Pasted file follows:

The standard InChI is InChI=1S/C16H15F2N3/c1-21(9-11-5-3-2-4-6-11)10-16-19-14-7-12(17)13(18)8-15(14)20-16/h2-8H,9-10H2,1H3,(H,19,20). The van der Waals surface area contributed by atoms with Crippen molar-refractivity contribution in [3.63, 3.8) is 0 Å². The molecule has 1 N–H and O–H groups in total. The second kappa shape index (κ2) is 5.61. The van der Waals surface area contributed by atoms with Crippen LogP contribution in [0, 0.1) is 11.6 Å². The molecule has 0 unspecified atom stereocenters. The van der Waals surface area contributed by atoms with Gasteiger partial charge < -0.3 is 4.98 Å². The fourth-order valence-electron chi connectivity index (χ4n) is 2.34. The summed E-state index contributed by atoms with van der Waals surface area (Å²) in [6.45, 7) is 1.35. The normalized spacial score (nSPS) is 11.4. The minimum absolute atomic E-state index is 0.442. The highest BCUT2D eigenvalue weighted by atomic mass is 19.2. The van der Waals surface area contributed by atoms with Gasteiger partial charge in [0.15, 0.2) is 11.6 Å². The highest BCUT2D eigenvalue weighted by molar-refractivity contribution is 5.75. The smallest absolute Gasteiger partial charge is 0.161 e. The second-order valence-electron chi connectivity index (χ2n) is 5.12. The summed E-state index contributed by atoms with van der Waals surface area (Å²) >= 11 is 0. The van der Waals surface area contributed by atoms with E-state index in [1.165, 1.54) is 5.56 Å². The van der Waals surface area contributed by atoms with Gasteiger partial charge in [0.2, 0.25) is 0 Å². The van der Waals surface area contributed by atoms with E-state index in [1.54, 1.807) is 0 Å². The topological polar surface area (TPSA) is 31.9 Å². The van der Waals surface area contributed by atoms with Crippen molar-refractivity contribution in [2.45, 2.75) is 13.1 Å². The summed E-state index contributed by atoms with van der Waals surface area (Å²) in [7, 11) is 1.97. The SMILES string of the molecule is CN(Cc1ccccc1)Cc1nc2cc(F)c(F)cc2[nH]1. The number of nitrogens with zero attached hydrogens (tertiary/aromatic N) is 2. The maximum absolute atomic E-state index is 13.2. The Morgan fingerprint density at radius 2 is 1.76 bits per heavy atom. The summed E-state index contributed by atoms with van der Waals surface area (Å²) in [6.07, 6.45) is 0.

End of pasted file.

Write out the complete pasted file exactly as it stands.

The standard InChI is InChI=1S/C16H15F2N3/c1-21(9-11-5-3-2-4-6-11)10-16-19-14-7-12(17)13(18)8-15(14)20-16/h2-8H,9-10H2,1H3,(H,19,20). The van der Waals surface area contributed by atoms with Crippen molar-refractivity contribution in [3.63, 3.8) is 0 Å². The molecule has 1 N–H and O–H groups in total. The second kappa shape index (κ2) is 5.61. The van der Waals surface area contributed by atoms with Crippen LogP contribution in [0, 0.1) is 11.6 Å². The molecule has 0 unspecified atom stereocenters. The van der Waals surface area contributed by atoms with Gasteiger partial charge < -0.3 is 4.98 Å². The fourth-order valence-electron chi connectivity index (χ4n) is 2.34. The summed E-state index contributed by atoms with van der Waals surface area (Å²) in [6.45, 7) is 1.35. The normalized spacial score (nSPS) is 11.4. The minimum absolute atomic E-state index is 0.442. The highest BCUT2D eigenvalue weighted by atomic mass is 19.2. The van der Waals surface area contributed by atoms with Gasteiger partial charge in [0.15, 0.2) is 11.6 Å². The highest BCUT2D eigenvalue weighted by molar-refractivity contribution is 5.75. The smallest absolute Gasteiger partial charge is 0.161 e. The second-order valence-electron chi connectivity index (χ2n) is 5.12. The summed E-state index contributed by atoms with van der Waals surface area (Å²) >= 11 is 0. The van der Waals surface area contributed by atoms with E-state index in [1.165, 1.54) is 5.56 Å². The van der Waals surface area contributed by atoms with Gasteiger partial charge in [0.2, 0.25) is 0 Å². The van der Waals surface area contributed by atoms with E-state index in [1.54, 1.807) is 0 Å². The topological polar surface area (TPSA) is 31.9 Å². The van der Waals surface area contributed by atoms with Crippen molar-refractivity contribution in [2.45, 2.75) is 13.1 Å². The summed E-state index contributed by atoms with van der Waals surface area (Å²) in [7, 11) is 1.97. The SMILES string of the molecule is CN(Cc1ccccc1)Cc1nc2cc(F)c(F)cc2[nH]1. The number of nitrogens with zero attached hydrogens (tertiary/aromatic N) is 2. The maximum absolute atomic E-state index is 13.2. The Morgan fingerprint density at radius 2 is 1.76 bits per heavy atom. The summed E-state index contributed by atoms with van der Waals surface area (Å²) in [6.07, 6.45) is 0.